Living cells are not needed! It can happen naturally in underground chambers heated by the Earth’s Magma. As pressure builds, these molecules can belch up into pools of water, where a simplified version of Natural Selection then takes over. Most particles blasted into water will either float or they will sink. Nature selects against them staying in the watery environment.
Fatty Acids, however, remain suspended in warm water, growing in number as the cycle repeats. When fatty acid concentrations are high enough, they bunched together, automatically self-assembling into a stable ball! It happens because water molecules are attracted to the oxygen heads of the fatty acids, sort of like a magnet. But water repels their oily carbon tails.
When fatty acids pass near each other, their tails are pushed together by water, forming a ball. As fatty acid collections continue to increase, they join together to make large skins! If fluctuations in the skins happened to make the edges touch, water forces those fused. The result is a stable hollow container similar to a living cell’s membrane or skin!
These containers have a brand new ability. They can trap other molecules inside, acting as an entirely new environment for chemical evolution to continue working within! It’s important to note that these membranes do not qualify as living creatures. They can’t reproduce on their own the same way living cells do.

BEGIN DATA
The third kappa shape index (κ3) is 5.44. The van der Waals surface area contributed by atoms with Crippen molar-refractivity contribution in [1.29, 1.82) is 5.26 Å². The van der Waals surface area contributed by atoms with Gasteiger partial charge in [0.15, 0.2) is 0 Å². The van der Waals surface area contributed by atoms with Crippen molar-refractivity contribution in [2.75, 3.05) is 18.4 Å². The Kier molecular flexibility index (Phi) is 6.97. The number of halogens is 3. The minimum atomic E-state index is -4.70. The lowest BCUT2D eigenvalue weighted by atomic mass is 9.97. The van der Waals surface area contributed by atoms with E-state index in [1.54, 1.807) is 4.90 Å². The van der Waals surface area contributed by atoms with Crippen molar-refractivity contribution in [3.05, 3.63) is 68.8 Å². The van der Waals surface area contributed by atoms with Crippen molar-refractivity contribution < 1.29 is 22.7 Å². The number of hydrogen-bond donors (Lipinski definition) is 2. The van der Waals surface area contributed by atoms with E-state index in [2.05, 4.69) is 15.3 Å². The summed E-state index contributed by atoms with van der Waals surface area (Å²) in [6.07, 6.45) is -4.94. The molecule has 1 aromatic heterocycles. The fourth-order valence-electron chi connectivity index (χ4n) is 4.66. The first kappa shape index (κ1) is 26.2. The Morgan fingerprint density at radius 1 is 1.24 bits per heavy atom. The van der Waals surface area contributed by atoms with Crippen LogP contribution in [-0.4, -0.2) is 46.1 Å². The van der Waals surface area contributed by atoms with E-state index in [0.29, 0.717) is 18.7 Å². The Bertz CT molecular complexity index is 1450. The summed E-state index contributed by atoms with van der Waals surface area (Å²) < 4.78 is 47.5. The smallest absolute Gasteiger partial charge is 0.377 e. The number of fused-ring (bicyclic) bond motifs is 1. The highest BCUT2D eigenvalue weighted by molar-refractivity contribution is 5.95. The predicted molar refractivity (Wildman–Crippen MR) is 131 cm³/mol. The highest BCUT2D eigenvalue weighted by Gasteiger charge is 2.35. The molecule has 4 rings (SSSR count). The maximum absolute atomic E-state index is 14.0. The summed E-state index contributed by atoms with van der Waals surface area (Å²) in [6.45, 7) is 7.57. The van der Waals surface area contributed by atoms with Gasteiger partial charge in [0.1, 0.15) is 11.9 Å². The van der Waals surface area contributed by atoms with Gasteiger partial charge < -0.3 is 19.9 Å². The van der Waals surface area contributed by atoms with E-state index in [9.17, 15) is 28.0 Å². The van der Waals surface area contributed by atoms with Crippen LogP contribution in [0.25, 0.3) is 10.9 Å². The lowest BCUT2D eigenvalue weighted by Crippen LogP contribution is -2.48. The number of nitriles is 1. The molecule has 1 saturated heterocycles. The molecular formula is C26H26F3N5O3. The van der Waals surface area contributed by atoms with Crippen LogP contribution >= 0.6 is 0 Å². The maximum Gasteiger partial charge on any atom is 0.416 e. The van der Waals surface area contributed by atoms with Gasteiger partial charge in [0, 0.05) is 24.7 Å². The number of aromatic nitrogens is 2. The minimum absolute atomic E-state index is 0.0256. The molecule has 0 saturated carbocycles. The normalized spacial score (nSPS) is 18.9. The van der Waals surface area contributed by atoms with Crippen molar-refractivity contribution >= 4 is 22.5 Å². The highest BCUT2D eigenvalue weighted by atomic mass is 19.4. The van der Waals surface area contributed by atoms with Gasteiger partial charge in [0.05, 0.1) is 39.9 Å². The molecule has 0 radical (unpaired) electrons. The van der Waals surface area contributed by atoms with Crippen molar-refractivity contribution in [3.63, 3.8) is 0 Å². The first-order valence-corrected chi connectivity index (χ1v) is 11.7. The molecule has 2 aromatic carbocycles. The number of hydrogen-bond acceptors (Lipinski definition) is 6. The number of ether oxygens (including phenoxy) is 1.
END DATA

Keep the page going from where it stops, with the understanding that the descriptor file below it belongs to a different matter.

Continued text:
The development of these membranes and many other molecules and chemical systems that scientists have observed demonstrate a fundamental principle: Chemical Evolution can give new characteristics and abilities. Because of this, scientists hypothesize that chemical evolution could give rise to systems that are fully capable of reproduction under the right circumstances!
If they are correct, this will bridge the gap between Chemical Evolution and Biological Evolution, demonstrating that chemistry can indeed give rise to life! Scientists at the Center for Chemical Evolution and other research groups worldwide are working hard to test this hypothesis.
So to sum things up, the main difference between Chemical Evolution and Biological Evolution is that Chemical Evolution can produce new characteristics and abilities without depending on reproduction. Because of this, Chemical Evolution is being investigated as a possible cause for the origin of life.
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Lineweaver, Charles H. “The Galactic Habitable Zone and the Age Distribution of Complex Life in the Milky Way.” Science. 303 (2004): 59-62.
Perry, Randall S., and Vera M. Kolb. “On the Applicability of Darwinian Principles to Chemical Evolution that Led to Life.” International Journal of Astrobiology.
Rasmussen, Steen, et al. “Transitions from Nonliving to Living Matter.”
Knoll, Andrew H. Life on a Young Planet: The First Three Billion Years of Evolution on Earth.